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A review and tests of hypotheses about causes of the KwaZulu-Natal sardine run

P Fréon, J C Coetzee, C D van der Lingen, A D Connell, S H O’Donoghue, M J Roberts, H Demarcq, C G Attwood, S J Lamberth & L Hutchings (2010) A review and tests of hypotheses about causes of the KwaZulu-Natal sardine run. African Journal of Marine Science Volume 32, Issue 2, 2010

Abstract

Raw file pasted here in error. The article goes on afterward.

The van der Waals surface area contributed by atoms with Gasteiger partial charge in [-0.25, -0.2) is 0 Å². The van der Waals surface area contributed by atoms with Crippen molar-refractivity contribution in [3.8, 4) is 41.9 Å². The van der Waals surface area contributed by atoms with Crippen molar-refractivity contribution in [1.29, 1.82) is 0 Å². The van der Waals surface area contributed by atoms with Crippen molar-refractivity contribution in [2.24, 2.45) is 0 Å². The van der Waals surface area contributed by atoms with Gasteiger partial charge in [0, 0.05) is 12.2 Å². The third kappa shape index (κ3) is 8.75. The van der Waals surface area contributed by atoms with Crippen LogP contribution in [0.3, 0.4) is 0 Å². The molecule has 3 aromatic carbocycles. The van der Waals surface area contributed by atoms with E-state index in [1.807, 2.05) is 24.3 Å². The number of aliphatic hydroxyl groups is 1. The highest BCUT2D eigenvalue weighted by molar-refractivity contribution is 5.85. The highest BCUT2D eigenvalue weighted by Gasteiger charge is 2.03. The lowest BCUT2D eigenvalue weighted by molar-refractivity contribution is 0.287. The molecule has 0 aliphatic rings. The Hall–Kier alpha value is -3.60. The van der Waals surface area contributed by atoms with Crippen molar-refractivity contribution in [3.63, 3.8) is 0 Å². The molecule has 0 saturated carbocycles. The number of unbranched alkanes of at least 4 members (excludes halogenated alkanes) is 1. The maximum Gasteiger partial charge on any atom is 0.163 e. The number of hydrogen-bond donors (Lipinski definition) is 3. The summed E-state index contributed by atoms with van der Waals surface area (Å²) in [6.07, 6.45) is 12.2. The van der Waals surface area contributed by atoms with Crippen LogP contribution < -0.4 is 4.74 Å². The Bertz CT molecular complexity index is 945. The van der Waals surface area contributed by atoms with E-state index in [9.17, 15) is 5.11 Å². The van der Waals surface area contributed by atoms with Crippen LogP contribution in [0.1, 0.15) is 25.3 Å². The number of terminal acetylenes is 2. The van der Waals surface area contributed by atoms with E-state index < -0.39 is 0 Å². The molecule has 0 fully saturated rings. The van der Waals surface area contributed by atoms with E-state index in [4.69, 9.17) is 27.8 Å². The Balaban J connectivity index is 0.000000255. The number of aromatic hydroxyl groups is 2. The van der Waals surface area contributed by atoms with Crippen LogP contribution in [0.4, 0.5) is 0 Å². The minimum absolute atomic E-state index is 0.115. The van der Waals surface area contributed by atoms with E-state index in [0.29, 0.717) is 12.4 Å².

The term ‘sardine run’ is part of the cultural heritage of the South African nation and refers to a natural phenomenon that is well known to the general public but still poorly understood from an ecological perspective. This lack of understanding has stimulated numerous hypotheses, often contradictory, that try to explain why (ultimate factors) and how (proximate factors) the run occurs. Here, we provide a new definition of the term sardine run, review the various hypotheses about the run, and propose ways to test those hypotheses. Where possible, the results of tests that have been conducted thus far are presented and discussed. Our interpretation of the causes is that the sardine run most likely corresponds to a seasonal (early austral winter) reproductive migration of a genetically distinct subpopulation of sardine that moves along the coast from the eastern Agulhas Bank to the coast of KwaZulu-Natal (KZN) as far as Durban and sometimes beyond, in most years if not in every year. This eastward migration is constrained close to the coast by the thermal preference of sardine and the strong and warm offshore Agulhas Current. The run is facilitated by the presence of a band of cooler coastal water and by the occurrence of Natal Pulses and break-away eddies that enable sardine shoals to overcome their habitat restrictions. These enabling mechanisms are most important in the area where the shelf is at its narrowest and feature most prominently off Waterfall Bluff, which has led to the coining of the ‘Waterfall Bluff gateway hypothesis’. Based on the collection of eggs off the KZN coast, sardine remain there for several months and their westward, return migration during late winter to spring is nearly always unnoticeable because it likely occurs at depth as the fish avoid warmer surface waters. Years in which the sardine run is not detected by coastal observers could reflect either its real absence due to high water temperatures and/or other hydrographic barriers, or an eastward migration that is farther offshore and possibly deeper and is enabled by hydrographical anomalies.
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